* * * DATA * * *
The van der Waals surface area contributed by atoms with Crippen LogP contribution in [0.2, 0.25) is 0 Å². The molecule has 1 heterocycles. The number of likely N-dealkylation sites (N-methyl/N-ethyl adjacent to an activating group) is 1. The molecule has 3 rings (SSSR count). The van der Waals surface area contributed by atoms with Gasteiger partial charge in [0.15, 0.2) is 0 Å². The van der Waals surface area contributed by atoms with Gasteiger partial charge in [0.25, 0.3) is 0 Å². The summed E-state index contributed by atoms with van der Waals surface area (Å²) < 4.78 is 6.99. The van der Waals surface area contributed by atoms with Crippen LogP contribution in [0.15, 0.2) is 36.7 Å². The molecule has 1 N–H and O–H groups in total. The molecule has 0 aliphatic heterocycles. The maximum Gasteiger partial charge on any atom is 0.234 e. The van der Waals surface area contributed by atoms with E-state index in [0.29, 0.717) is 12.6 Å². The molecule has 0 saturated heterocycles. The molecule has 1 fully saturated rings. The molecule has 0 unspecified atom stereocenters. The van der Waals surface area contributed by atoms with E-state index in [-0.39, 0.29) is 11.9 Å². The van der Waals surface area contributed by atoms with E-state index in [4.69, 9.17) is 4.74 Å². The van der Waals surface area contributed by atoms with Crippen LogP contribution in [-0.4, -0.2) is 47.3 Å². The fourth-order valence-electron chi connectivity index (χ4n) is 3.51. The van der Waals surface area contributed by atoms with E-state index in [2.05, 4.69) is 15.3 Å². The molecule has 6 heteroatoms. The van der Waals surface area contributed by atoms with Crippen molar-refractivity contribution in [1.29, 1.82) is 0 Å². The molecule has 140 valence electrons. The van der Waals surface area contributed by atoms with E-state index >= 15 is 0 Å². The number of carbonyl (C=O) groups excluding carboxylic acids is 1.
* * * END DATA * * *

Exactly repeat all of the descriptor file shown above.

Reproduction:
The van der Waals surface area contributed by atoms with Crippen LogP contribution in [0.2, 0.25) is 0 Å². The molecule has 1 heterocycles. The number of likely N-dealkylation sites (N-methyl/N-ethyl adjacent to an activating group) is 1. The molecule has 3 rings (SSSR count). The van der Waals surface area contributed by atoms with Gasteiger partial charge in [0.15, 0.2) is 0 Å². The van der Waals surface area contributed by atoms with Gasteiger partial charge in [0.25, 0.3) is 0 Å². The summed E-state index contributed by atoms with van der Waals surface area (Å²) < 4.78 is 6.99. The van der Waals surface area contributed by atoms with Crippen LogP contribution in [0.15, 0.2) is 36.7 Å². The molecule has 1 N–H and O–H groups in total. The molecule has 0 aliphatic heterocycles. The maximum Gasteiger partial charge on any atom is 0.234 e. The van der Waals surface area contributed by atoms with E-state index in [0.29, 0.717) is 12.6 Å². The molecule has 0 saturated heterocycles. The molecule has 1 fully saturated rings. The molecule has 0 unspecified atom stereocenters. The van der Waals surface area contributed by atoms with E-state index in [-0.39, 0.29) is 11.9 Å². The van der Waals surface area contributed by atoms with E-state index in [4.69, 9.17) is 4.74 Å². The van der Waals surface area contributed by atoms with Crippen LogP contribution in [-0.4, -0.2) is 47.3 Å². The fourth-order valence-electron chi connectivity index (χ4n) is 3.51. The van der Waals surface area contributed by atoms with E-state index in [2.05, 4.69) is 15.3 Å². The molecule has 6 heteroatoms. The van der Waals surface area contributed by atoms with Crippen molar-refractivity contribution in [1.29, 1.82) is 0 Å². The molecule has 140 valence electrons. The van der Waals surface area contributed by atoms with E-state index >= 15 is 0 Å². The number of carbonyl (C=O) groups excluding carboxylic acids is 1.